The organisation that goes into making an event a success is as important as the content of the event itself. In a business setting, this means knowing what the goal of your event is, and organising it around that core objective.
Know Your Market
Perhaps you’re launching a new product. Or maybe you want to sell a new inter-business service. Understanding exactly who your audience is and what it is that they want from your service is crucial.
This is where some well thought-out research can really come in handy. You want to create a credible “buyer persona.” This is a sort of Mr or Mrs average customer. It lets you describe their features, interests and requirements. It means that you’ll start getting an idea of the type of person you need to target, what they want, why they want it, and where you should engage them.
It’s also important to be scientific in your approach. Come up with a buyer persona, and then try to disprove your theory like any other dispassionate scientist. Maybe you want to sell IT services to startups businesses. Your hypothesis is that your buyers are young men in their twenties. But you soon find out that most startups are coming from people over the age of fifty who’ve had enough of the 9 to 5.
That, of course, changes everything, including where you decide to engage your market.
Promote Your Event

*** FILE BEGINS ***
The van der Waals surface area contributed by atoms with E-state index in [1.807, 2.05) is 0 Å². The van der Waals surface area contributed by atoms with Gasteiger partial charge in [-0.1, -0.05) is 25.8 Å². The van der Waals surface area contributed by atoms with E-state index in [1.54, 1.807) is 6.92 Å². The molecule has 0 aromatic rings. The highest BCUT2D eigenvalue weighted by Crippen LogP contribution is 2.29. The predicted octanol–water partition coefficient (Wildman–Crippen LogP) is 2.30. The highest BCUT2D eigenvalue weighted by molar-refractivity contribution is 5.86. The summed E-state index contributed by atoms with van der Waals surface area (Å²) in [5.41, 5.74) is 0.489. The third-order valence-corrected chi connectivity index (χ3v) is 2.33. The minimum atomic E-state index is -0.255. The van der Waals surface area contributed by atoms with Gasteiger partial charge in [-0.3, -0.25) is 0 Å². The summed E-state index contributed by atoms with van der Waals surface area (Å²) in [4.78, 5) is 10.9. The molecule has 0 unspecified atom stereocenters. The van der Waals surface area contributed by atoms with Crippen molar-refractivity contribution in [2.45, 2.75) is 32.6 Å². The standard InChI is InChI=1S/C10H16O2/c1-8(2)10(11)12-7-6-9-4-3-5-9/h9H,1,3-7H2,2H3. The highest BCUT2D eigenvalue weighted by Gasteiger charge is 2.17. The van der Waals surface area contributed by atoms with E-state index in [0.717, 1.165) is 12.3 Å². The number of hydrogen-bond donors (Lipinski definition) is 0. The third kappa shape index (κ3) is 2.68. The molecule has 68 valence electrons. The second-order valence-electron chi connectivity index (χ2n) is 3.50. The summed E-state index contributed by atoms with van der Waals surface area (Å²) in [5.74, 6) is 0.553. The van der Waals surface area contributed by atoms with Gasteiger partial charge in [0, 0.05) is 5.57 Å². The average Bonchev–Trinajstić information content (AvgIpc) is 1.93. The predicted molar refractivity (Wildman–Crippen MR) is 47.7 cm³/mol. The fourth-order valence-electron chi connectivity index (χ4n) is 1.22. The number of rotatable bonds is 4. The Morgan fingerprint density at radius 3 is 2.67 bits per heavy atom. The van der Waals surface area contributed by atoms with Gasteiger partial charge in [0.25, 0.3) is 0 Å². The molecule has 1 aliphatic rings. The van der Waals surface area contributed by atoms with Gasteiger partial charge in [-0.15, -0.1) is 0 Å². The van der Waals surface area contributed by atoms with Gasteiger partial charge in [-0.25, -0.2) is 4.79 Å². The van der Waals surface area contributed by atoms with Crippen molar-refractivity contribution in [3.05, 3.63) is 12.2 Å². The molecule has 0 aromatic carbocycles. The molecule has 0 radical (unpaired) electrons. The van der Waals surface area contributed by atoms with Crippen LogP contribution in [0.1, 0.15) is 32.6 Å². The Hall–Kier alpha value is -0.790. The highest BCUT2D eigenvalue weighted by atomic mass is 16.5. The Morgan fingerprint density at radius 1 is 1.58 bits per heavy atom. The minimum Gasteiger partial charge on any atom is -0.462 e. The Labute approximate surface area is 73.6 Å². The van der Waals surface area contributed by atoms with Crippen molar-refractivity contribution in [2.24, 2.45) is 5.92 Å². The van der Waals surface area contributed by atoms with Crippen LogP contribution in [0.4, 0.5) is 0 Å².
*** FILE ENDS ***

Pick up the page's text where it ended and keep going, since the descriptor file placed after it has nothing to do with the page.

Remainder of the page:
Promoting your event online is a tricky process. As always, you need to make sure you have covered all bases. The easiest way to do this is to consult with event marketing specialists.
Ensure that you make the most of email. Most event organisers see this as their most important channel for reaching potential customers. It’s also very cost efficient.
Also, make sure you make the most of event hosting websites. Think about the keywords that attendees might use when they search these websites for events. Is yours likely to come up?
Work Out Why You’re Valuable
It might be obvious to you why your event is valuable, but it isn’t to your customers who have to part with their cash. One of the problems that small businesses face is communicating exactly why what they’re doing is valuable. This is especially the case when their event is going up against more established channels.
The task is to differentiate what you’re doing from the competitions. This can be something as simple a the setting. Imagine how good it would be if you could hold a finance seminar in a beautiful hotel? It would certainly make a change to the dreary, dry office feel of many seminar rooms.
But you could also offer a more comprehensive support to people coming to and from your event. Or maybe you could offer continued support on the phone after they leave. Let them know if they have questions after an event, all they need do is call you up. Perhaps you could be really innovative and send out course materials or tools to help their businesses flourish.